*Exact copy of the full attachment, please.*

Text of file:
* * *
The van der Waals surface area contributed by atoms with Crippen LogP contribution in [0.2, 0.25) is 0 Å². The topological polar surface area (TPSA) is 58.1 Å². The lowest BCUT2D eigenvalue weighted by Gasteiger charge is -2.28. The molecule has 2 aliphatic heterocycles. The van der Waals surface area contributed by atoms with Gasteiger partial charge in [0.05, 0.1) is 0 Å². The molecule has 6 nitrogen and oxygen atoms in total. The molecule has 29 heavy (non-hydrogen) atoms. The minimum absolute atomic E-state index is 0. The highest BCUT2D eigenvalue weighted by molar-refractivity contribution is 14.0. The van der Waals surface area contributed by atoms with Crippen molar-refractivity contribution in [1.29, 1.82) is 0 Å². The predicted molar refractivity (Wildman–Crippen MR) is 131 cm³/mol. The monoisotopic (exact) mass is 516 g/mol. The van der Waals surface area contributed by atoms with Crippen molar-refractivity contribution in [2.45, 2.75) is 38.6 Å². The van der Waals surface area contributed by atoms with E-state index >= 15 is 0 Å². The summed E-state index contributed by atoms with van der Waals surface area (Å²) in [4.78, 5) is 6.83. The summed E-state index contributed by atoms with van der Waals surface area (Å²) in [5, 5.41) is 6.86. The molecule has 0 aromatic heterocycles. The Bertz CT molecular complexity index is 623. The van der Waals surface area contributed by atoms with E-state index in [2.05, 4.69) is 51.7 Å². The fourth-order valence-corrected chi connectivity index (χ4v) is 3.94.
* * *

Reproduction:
The van der Waals surface area contributed by atoms with Crippen LogP contribution in [0.2, 0.25) is 0 Å². The topological polar surface area (TPSA) is 58.1 Å². The lowest BCUT2D eigenvalue weighted by Gasteiger charge is -2.28. The molecule has 2 aliphatic heterocycles. The van der Waals surface area contributed by atoms with Gasteiger partial charge in [0.05, 0.1) is 0 Å². The molecule has 6 nitrogen and oxygen atoms in total. The molecule has 29 heavy (non-hydrogen) atoms. The minimum absolute atomic E-state index is 0. The highest BCUT2D eigenvalue weighted by molar-refractivity contribution is 14.0. The van der Waals surface area contributed by atoms with Crippen molar-refractivity contribution in [1.29, 1.82) is 0 Å². The predicted molar refractivity (Wildman–Crippen MR) is 131 cm³/mol. The monoisotopic (exact) mass is 516 g/mol. The van der Waals surface area contributed by atoms with Crippen molar-refractivity contribution in [2.45, 2.75) is 38.6 Å². The van der Waals surface area contributed by atoms with E-state index >= 15 is 0 Å². The summed E-state index contributed by atoms with van der Waals surface area (Å²) in [4.78, 5) is 6.83. The summed E-state index contributed by atoms with van der Waals surface area (Å²) in [5, 5.41) is 6.86. The molecule has 0 aromatic heterocycles. The Bertz CT molecular complexity index is 623. The van der Waals surface area contributed by atoms with E-state index in [2.05, 4.69) is 51.7 Å². The fourth-order valence-corrected chi connectivity index (χ4v) is 3.94.